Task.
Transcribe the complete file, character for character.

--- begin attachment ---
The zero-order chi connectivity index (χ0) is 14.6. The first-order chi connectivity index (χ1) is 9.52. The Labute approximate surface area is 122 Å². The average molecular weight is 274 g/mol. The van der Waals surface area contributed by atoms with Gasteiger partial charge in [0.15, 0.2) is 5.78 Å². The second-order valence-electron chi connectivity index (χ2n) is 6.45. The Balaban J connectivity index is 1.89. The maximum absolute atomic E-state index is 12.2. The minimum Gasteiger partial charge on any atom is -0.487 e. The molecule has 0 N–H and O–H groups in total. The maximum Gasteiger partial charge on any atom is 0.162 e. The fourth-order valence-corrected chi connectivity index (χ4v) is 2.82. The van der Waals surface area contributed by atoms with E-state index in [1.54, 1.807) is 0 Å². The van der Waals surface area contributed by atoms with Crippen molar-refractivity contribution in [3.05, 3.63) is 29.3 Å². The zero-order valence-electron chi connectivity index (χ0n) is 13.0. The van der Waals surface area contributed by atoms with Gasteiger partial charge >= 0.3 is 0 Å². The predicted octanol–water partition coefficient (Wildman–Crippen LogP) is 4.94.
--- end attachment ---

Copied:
The zero-order chi connectivity index (χ0) is 14.6. The first-order chi connectivity index (χ1) is 9.52. The Labute approximate surface area is 122 Å². The average molecular weight is 274 g/mol. The van der Waals surface area contributed by atoms with Gasteiger partial charge in [0.15, 0.2) is 5.78 Å². The second-order valence-electron chi connectivity index (χ2n) is 6.45. The Balaban J connectivity index is 1.89. The maximum absolute atomic E-state index is 12.2. The minimum Gasteiger partial charge on any atom is -0.487 e. The molecule has 0 N–H and O–H groups in total. The maximum Gasteiger partial charge on any atom is 0.162 e. The fourth-order valence-corrected chi connectivity index (χ4v) is 2.82. The van der Waals surface area contributed by atoms with E-state index in [1.54, 1.807) is 0 Å². The van der Waals surface area contributed by atoms with Crippen molar-refractivity contribution in [3.05, 3.63) is 29.3 Å². The zero-order valence-electron chi connectivity index (χ0n) is 13.0. The van der Waals surface area contributed by atoms with Gasteiger partial charge >= 0.3 is 0 Å². The predicted octanol–water partition coefficient (Wildman–Crippen LogP) is 4.94.